Jesus said to the people of Nazareth—with a straight face—that his reading of the scripture from Isa. 61 was the beginning of the fulfillment of that dream. God’s compassionate justice, God’s peace, God’s freedom was to be extended to all people everywhere. The “Year of Jubilee” was to be applied to everyone—the whole human race getting the chance to have the slate wiped clean and to have a fresh start. Jesus said that was what he had come to do—to fulfill the dream and the hope of restoring all things in the Kingdom of God.[4] And they found it all just too much to take.
I think that one of the reasons why the Christian faith shifted to hoping for the salvation of “my soul” is because we are like the people of Nazareth—we like the sound of his voice, and his words are pleasing, but what he preaches is just too good to be true. The restoration of all things is a pretty big thing to hope for! And to claim that it’s already going on here and now! It’s just too much for a body to take. I wonder if at least part of the problem is that we have trouble with the word “fulfilled.” We tend to think of “fulfillment” in terms of getting the whole thing right now. But if we think of “fulfillment” in terms of the first glimmer of the light of a new day, or a taste of what is to come, or the beginning of a process, then perhaps we can embrace the hope of Jesus’ words, “today this Scripture is fulfilled in your hearing.”
The Good News of Jesus’ ministry is that everything he did was a beginning in the process of restoring all things.[5] It’s the good news of Epiphany—that God’s life, God’s freedom, God’s joy, God’s justice, God’s peace, God’s love are here. [6] What Jesus came to do was nothing short bringing all that to all of us—right here and right now. What that means is that God’s new world is in the process of “emerging” all around us. The good news of Epiphany is that God’s glory—which consists of God’s “boundless freedom, exuberant joy, and inexhaustible love”—is even now filling the whole earth.[7] God’s glory is already shining among us here and now!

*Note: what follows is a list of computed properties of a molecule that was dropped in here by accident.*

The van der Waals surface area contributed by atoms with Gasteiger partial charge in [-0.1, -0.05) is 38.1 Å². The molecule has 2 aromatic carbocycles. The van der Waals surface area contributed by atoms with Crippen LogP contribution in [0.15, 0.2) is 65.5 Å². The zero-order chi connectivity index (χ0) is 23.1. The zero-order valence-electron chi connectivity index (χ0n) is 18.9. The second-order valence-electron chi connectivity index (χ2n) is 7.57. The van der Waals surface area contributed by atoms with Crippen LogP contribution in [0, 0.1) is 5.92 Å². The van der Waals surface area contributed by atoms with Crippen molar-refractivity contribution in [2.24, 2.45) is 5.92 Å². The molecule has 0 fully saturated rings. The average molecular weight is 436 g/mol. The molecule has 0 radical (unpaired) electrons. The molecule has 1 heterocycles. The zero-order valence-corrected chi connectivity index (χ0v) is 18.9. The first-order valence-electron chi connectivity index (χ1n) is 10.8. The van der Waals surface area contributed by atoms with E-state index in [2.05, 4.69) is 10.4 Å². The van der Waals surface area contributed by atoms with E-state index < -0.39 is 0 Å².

[1] © 2010 Alan Brehm. A sermon preached by Rev. Dr. Alan Brehm on 1/24/10 at First Presbyterian Church, Dickinson, TX and at A Community of the Servant-Savior Presbyterian Church, Houston, TX.
[2] Paul D. Hanson, Isaiah 40-66, 224, says that Isaiah 61 describes “the concrete form” that “the liberating work of God” would take. As Brevard Childs, Isaiah, 326 points out, this may begin with the restoration of the nation, but it extends to a “covenant relationship with the nations”
[3] Hanson, Isaiah 40-66, 205; cf. also Brevard Childs, Isaiah, 325.
[4] Hanson, Isaiah 40-66, 188: “God … [is] even now active to restore all that [has] fallen and heal all that [has] become broken.”
[5] Fred Craddock, Luke, 62, points out that Jesus’ first word in his adult ministry according to Luke’s Gospel is “today.”
[6] J├╝rgen Moltmann, God in Creation, 117-18: Jesus fulfills the “glory of God” in humanity by drawing them into the love he shares with the Creator and by imparting to them the freedom he enjoys.
[7] Moltmann, God in Creation, 124.

No comments: